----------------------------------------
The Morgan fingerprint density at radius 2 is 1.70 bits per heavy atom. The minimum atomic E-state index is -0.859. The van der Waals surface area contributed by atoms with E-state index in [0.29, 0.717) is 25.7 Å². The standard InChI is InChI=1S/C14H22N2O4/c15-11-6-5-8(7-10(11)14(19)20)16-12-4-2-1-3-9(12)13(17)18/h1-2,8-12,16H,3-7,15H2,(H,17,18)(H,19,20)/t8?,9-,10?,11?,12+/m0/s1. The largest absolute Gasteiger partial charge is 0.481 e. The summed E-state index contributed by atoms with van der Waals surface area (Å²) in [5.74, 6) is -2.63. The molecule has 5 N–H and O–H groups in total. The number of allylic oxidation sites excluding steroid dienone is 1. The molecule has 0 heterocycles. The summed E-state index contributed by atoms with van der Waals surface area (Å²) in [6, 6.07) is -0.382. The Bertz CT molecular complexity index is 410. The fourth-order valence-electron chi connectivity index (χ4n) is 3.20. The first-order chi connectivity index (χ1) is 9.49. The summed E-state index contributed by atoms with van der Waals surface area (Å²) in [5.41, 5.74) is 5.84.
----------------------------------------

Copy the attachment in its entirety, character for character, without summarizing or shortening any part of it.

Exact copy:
The Morgan fingerprint density at radius 2 is 1.70 bits per heavy atom. The minimum atomic E-state index is -0.859. The van der Waals surface area contributed by atoms with E-state index in [0.29, 0.717) is 25.7 Å². The standard InChI is InChI=1S/C14H22N2O4/c15-11-6-5-8(7-10(11)14(19)20)16-12-4-2-1-3-9(12)13(17)18/h1-2,8-12,16H,3-7,15H2,(H,17,18)(H,19,20)/t8?,9-,10?,11?,12+/m0/s1. The largest absolute Gasteiger partial charge is 0.481 e. The summed E-state index contributed by atoms with van der Waals surface area (Å²) in [5.74, 6) is -2.63. The molecule has 5 N–H and O–H groups in total. The number of allylic oxidation sites excluding steroid dienone is 1. The molecule has 0 heterocycles. The summed E-state index contributed by atoms with van der Waals surface area (Å²) in [6, 6.07) is -0.382. The Bertz CT molecular complexity index is 410. The fourth-order valence-electron chi connectivity index (χ4n) is 3.20. The first-order chi connectivity index (χ1) is 9.49. The summed E-state index contributed by atoms with van der Waals surface area (Å²) in [5.41, 5.74) is 5.84.